Ten Books I Love (in the order which I encountered them)

1. Charlie and the Chocolate Factory, Roald Dahl
When I read this book, I knew I wanted to be a writer. A delicious concoction of the sorrows and delights of life.

2. To Kill a Mockingbird, Harper Lee
I love hard stories that are told sweetly. A perfect book.

3. Slaughterhouse-Five, or The Children’s Crusade, Kurt Vonnegut
For me, this book captures Vonnegut’s gift for making a reader lament and laugh in the same instant. This is an example of how we use art and storytelling to heal from the tragedies of life. Here’s another example of perfection.

4. A Prayer for Owen Meany, John Irving
This book was so painful to read, but it changed how I perceive the individual’s relationship to the Creator and how intimate the experience of Faith is.

5. Anaïs Nin’s Diaries
Technically there is more than one volume and I’m still working through them, but I admire that she wrote with the intention of telling herself the truth.

6. Letters to a Young Poet, Rainer Maria Rilke
Another book that I revisit often and get swept away by. Rilke’s explanations of creativity are intoxicating. His description of relationships is visionary. Not just for poets and artists.

7. The Weekend Novelist, Robert J. Ray
I love playing with the exercises in this book. It’s one I revisit to find new angles, to set the ego aside and access the unconscious mind in the creative process.

8. The Seven Valleys and the Four Valleys, Baha’u’llah
This book creates an ecstatic mystical experience. I like to see how slowly I can read it and try to become one with every word. Reflecting on the Valley of Knowledge has helped me heal my heart probably more than anything I’ve read. “Glory to the watchman … .”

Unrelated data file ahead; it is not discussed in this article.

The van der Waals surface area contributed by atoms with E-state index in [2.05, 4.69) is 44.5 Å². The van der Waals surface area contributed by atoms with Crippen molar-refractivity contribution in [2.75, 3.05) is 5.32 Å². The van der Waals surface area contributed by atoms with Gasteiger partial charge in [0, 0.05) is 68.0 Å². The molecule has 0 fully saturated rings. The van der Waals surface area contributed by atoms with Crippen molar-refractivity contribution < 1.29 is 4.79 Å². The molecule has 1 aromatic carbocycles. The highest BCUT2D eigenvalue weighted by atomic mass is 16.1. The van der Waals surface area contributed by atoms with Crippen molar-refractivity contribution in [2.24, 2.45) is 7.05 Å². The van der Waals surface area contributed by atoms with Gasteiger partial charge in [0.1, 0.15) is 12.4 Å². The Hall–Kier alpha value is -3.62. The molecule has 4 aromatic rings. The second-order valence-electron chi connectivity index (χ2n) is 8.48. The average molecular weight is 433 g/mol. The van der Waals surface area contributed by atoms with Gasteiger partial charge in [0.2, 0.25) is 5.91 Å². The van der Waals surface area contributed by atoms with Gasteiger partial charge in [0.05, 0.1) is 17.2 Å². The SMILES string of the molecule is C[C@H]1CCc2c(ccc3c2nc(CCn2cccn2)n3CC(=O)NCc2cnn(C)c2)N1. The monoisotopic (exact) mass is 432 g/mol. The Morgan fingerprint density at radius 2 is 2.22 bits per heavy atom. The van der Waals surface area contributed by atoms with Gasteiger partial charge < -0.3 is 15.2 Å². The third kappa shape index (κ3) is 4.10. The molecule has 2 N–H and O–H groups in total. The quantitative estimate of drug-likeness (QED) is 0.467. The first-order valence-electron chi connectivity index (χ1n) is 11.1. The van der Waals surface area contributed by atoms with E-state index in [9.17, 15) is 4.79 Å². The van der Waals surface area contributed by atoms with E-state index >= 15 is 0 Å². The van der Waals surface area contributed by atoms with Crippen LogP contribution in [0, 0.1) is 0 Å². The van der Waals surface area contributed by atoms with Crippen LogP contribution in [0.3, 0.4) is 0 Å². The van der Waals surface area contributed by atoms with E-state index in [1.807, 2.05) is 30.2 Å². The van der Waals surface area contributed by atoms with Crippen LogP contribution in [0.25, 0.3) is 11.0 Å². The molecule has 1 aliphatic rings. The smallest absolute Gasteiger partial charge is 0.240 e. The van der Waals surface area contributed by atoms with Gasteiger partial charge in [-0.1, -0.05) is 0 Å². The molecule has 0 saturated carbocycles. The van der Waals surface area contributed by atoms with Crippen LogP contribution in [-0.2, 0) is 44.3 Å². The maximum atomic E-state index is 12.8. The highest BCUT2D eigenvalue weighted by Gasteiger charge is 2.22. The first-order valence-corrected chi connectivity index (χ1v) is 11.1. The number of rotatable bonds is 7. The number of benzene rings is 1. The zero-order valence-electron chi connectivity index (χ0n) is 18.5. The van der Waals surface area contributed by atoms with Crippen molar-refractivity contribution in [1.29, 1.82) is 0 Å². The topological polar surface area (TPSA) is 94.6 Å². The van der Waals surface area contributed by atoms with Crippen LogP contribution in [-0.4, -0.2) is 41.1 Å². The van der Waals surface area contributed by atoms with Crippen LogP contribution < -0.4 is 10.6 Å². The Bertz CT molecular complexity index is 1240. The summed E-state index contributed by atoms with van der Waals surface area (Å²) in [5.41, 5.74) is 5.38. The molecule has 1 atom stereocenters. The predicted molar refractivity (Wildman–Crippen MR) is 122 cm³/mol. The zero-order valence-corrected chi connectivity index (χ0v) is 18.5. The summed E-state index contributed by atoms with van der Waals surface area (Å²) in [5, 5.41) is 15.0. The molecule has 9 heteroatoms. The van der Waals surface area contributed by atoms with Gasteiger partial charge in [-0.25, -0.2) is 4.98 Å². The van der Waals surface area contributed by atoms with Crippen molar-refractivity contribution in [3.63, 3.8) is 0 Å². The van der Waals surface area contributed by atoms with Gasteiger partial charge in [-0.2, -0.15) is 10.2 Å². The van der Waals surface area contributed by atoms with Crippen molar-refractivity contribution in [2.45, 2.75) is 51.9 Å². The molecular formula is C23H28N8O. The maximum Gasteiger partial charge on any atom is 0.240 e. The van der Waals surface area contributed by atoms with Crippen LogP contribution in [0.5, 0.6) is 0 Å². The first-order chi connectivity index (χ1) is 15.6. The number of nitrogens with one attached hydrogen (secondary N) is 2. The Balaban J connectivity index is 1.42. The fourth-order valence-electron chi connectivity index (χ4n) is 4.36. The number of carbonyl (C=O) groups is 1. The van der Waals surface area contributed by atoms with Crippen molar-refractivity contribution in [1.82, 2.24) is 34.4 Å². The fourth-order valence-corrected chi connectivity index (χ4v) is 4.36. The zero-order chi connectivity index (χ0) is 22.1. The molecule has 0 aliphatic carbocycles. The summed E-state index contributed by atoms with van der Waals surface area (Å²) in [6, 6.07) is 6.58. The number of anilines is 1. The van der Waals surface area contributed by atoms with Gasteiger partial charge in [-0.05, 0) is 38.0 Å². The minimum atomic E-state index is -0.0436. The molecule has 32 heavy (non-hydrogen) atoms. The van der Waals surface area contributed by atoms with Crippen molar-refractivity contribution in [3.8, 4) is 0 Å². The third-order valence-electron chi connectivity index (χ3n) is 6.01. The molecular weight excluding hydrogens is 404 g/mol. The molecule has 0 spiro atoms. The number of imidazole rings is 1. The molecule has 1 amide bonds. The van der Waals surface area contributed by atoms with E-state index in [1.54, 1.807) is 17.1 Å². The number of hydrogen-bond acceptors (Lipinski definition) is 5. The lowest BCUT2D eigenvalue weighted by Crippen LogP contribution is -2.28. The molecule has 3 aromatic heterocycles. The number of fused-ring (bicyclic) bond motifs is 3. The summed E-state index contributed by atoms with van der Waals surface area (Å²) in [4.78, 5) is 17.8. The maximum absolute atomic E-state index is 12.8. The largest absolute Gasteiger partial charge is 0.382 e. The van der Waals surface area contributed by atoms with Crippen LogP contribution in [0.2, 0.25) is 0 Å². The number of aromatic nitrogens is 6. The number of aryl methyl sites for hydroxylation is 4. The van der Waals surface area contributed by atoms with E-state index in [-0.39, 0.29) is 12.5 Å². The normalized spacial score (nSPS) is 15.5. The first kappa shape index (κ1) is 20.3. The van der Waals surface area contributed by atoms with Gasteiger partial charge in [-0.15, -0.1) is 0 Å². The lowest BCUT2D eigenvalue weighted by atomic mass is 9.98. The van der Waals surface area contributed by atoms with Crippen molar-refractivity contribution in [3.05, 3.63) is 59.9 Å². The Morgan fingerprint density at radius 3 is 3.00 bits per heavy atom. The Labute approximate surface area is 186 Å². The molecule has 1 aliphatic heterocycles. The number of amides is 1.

9. The Alchemist, Paulo Coehlo
This is one of the books that if I start re-reading it, I have to finish it. It calls me to it like a kiss on the wind. Swoon.

10. The Unconscious Actor, Darryl Hickman
Performance as a mystical practice? What’s not to love? Writing, performance, mysticism, philosophy, collaborative creation. A great book to dig into.

Late-20th-Century Selfie: Camping ’94

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Camping with Elsa, ’94

Spring Break 1994, Elsa and I went camping. This was our last spring break as students, since we were both completing our master’s degrees in education that year. I had already started working as a long-term substitute teacher in the school district where Elsa and I had met and become friends in the late ’80s. I had married the previous fall, so things were already becoming so very different, so very “adult.” We weren’t the girls we had been when we first became friends in Madame McCoy’s French class where I learned that elle s’appelle Elsa and that she had the most joyous laugh I’d ever heard.

We were friends through all of our crushes on boys, through difficulties and illnesses in our families, through the transition from high school to college to adulthood. She taught me about quetzals, Chapinlandia and malas. In high school we rode around Duncanville listening to Morrissey. On one drive, we ran over a bottle. She was run over once too by a car in the school parking lot and limped for what seemed like months. We loved James Dean, kitty cats and movies with Edwardian ladies.